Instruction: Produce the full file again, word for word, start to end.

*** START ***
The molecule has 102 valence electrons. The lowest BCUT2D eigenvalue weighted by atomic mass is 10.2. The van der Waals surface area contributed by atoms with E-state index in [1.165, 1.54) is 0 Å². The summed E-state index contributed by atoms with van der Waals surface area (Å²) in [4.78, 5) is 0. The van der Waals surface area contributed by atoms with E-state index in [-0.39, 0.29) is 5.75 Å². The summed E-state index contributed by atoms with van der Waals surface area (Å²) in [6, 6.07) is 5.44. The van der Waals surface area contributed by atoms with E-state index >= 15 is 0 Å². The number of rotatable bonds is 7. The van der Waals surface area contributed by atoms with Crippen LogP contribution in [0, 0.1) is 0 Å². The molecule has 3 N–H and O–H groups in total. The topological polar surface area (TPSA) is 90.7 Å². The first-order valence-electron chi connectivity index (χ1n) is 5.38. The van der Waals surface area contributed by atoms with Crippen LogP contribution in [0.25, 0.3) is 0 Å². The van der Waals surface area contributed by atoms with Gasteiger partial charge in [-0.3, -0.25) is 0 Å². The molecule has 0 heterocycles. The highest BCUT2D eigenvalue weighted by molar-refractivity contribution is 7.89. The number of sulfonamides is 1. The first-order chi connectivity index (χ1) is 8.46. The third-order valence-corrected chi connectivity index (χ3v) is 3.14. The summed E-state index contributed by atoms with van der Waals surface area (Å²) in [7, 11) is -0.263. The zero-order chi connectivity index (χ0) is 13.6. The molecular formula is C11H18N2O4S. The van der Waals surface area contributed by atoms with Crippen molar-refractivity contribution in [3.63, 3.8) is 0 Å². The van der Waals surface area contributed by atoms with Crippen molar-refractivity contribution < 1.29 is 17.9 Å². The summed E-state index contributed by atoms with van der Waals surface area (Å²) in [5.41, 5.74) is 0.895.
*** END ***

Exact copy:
The molecule has 102 valence electrons. The lowest BCUT2D eigenvalue weighted by atomic mass is 10.2. The van der Waals surface area contributed by atoms with E-state index in [1.165, 1.54) is 0 Å². The summed E-state index contributed by atoms with van der Waals surface area (Å²) in [4.78, 5) is 0. The van der Waals surface area contributed by atoms with E-state index in [-0.39, 0.29) is 5.75 Å². The summed E-state index contributed by atoms with van der Waals surface area (Å²) in [6, 6.07) is 5.44. The van der Waals surface area contributed by atoms with E-state index >= 15 is 0 Å². The number of rotatable bonds is 7. The van der Waals surface area contributed by atoms with Crippen LogP contribution in [0, 0.1) is 0 Å². The molecule has 3 N–H and O–H groups in total. The topological polar surface area (TPSA) is 90.7 Å². The first-order valence-electron chi connectivity index (χ1n) is 5.38. The van der Waals surface area contributed by atoms with Crippen LogP contribution in [0.25, 0.3) is 0 Å². The van der Waals surface area contributed by atoms with Gasteiger partial charge in [-0.3, -0.25) is 0 Å². The molecule has 0 heterocycles. The highest BCUT2D eigenvalue weighted by molar-refractivity contribution is 7.89. The number of sulfonamides is 1. The first-order chi connectivity index (χ1) is 8.46. The third-order valence-corrected chi connectivity index (χ3v) is 3.14. The summed E-state index contributed by atoms with van der Waals surface area (Å²) in [7, 11) is -0.263. The zero-order chi connectivity index (χ0) is 13.6. The molecular formula is C11H18N2O4S. The van der Waals surface area contributed by atoms with Crippen molar-refractivity contribution in [3.63, 3.8) is 0 Å². The van der Waals surface area contributed by atoms with Crippen molar-refractivity contribution < 1.29 is 17.9 Å². The summed E-state index contributed by atoms with van der Waals surface area (Å²) in [5.41, 5.74) is 0.895.